Award Date

May 2015

Degree Type


First Committee Member

An-Pyung Sun

Second Committee Member

William M. Epstein

Third Committee Member

Kathleen Bergquist

Fourth Committee Member

Chih-Hsiang Ho

Fifth Committee Member

Kathryn Hausbeck Korgan

Number of Pages



Substance abuse persists as one of the most costly, prevalent, and damaging health problems in the United States. As of 2012, an estimated 22 million individuals, approximately 8.9 percent of the total population, were diagnosed with substance abuse or dependence disorder. Considering the significant number of clients served, successful national completion rates among individuals utilizing outpatient care remain markedly low. In the state of Nevada, where the present study is conducted, successful intensive outpatient treatment (IOP) completion rate remains at an alarmingly low 20.1 percent. Early dropout is a particular concern in that duration of participation in treatment has been a reliable clinical and statistical predictor of positive treatment outcome. A myriad of factors including erosion of the therapeutic alliance between client and clinician, heterogeneity of client characteristics, and inadequate assessment are among factors that contribute to noncompliance with established treatment goals and premature termination. The extent to which external factors that hasten ingress to substance abuse treatment are perceived as coercive and diminish motivation has not been fully realized in empirical discourse.

Informed by the theoretical underpinnings of the self-determination theory (SDT), the present study aims to examine perceptions of motivation, readiness, and external coercive circumstances that trigger substance use treatment entry among clients seeking substance use treatment under legal coercion (criminal), formal/informal coercion (non-criminal), those seeking substance use treatment voluntarily and their respective clinicians during the initial stages of treatment in outpatient treatment settings. The study will test the hypothesis: That a significant divergence exists between clinicians’ overall motivational ratings of clients who enter treatment under criminal legal coercion, non-criminal formal and informal coercion, and clients’ own ratings, as contrasted with ratings of voluntary groups. Utilizing convenience sampling, a total of 63 clients and 15 clinicians were recruited to participate in the study. One-way between subjects analysis of variance (ANOVA) were conducted to compare the effect of clients’ as well as clinicians’ perceptions of circumstances, motivation, and readiness in seeking treatment. Paired-samples t-tests were conducted to compare the clinicians’ and clients aggregate scores for the circumstance, motivation, and readiness scores. Key outcome of the study supports the hypothesis that a significant disparity, as measured by the aggregate scores on the CMR, appears to exist in levels of perceived motivation between client and clinician groups. The finding does not support the sub-hypothesis that clinicians perceive voluntary groups as being more motivated than those seeking treatment under various forms social or legal of coercion. Whereas analyses of sub dimensions of the scale suggest a significant effect in clinicians’ ratings of the readiness dimension between voluntary and (non-criminal) formal/informal coercion group, the clinicians and client groups did not differ in their appraisal of the circumstances dimensions.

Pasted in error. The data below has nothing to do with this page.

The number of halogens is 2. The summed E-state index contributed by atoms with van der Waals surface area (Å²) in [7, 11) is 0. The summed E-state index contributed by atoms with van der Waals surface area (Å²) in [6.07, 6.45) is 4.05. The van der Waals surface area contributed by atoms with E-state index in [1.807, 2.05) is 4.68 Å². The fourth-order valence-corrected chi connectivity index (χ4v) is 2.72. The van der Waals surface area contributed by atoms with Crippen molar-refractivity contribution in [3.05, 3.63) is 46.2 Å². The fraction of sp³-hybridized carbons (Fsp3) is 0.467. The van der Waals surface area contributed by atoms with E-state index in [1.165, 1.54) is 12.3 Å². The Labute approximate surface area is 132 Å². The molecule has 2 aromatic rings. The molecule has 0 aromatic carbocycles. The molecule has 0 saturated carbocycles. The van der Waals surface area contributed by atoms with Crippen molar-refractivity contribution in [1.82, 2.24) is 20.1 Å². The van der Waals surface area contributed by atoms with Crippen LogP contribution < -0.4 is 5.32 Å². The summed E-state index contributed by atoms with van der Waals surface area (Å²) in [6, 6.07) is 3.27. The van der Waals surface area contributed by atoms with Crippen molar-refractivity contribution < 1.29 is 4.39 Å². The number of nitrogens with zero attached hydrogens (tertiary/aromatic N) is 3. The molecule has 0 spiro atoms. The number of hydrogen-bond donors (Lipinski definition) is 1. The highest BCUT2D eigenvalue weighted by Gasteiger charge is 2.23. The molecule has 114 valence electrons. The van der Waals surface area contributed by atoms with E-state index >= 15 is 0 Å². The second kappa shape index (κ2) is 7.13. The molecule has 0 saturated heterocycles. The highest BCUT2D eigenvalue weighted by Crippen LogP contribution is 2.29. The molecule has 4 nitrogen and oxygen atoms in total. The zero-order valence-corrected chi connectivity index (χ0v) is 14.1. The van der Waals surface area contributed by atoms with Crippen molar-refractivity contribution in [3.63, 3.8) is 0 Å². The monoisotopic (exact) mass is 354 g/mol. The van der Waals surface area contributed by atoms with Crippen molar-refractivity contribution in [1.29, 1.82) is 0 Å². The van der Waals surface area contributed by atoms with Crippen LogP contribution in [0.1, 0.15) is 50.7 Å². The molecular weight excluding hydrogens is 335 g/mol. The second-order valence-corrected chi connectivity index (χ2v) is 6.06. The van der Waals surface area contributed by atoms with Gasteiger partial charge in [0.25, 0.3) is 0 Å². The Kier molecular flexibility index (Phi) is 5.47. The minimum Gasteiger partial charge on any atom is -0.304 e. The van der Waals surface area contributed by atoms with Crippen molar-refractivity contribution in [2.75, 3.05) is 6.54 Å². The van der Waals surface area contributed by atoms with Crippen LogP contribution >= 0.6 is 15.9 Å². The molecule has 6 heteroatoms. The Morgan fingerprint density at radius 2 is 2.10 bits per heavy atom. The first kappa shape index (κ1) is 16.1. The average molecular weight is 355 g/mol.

The convergence of findings supports the major hypothesis and suggests that clinicians’ overall assessments are consistently incongruent with clients’ own perspectives. Outcomes are congruent with SDT, which proposes that external pressures are not necessarily antagonistic to internal motivation—rather, external controls can differ in the extent to which they are perceived as self-determined, vis-à-vis controlled, depending on the degree to which they may be internalized by the individual. Research in this field must evolve in order to facilitate empirical examinations of the reciprocity between internal and external pressures on treatment motivation, retention, and outcomes while making a concerted effort to withdraw from rendering generalizations strictly on the basis of referral source.


clients; clinicians; coercion; motivation; perception; substance use


Psychology | Social Work

File Format


Degree Grantor

University of Nevada, Las Vegas




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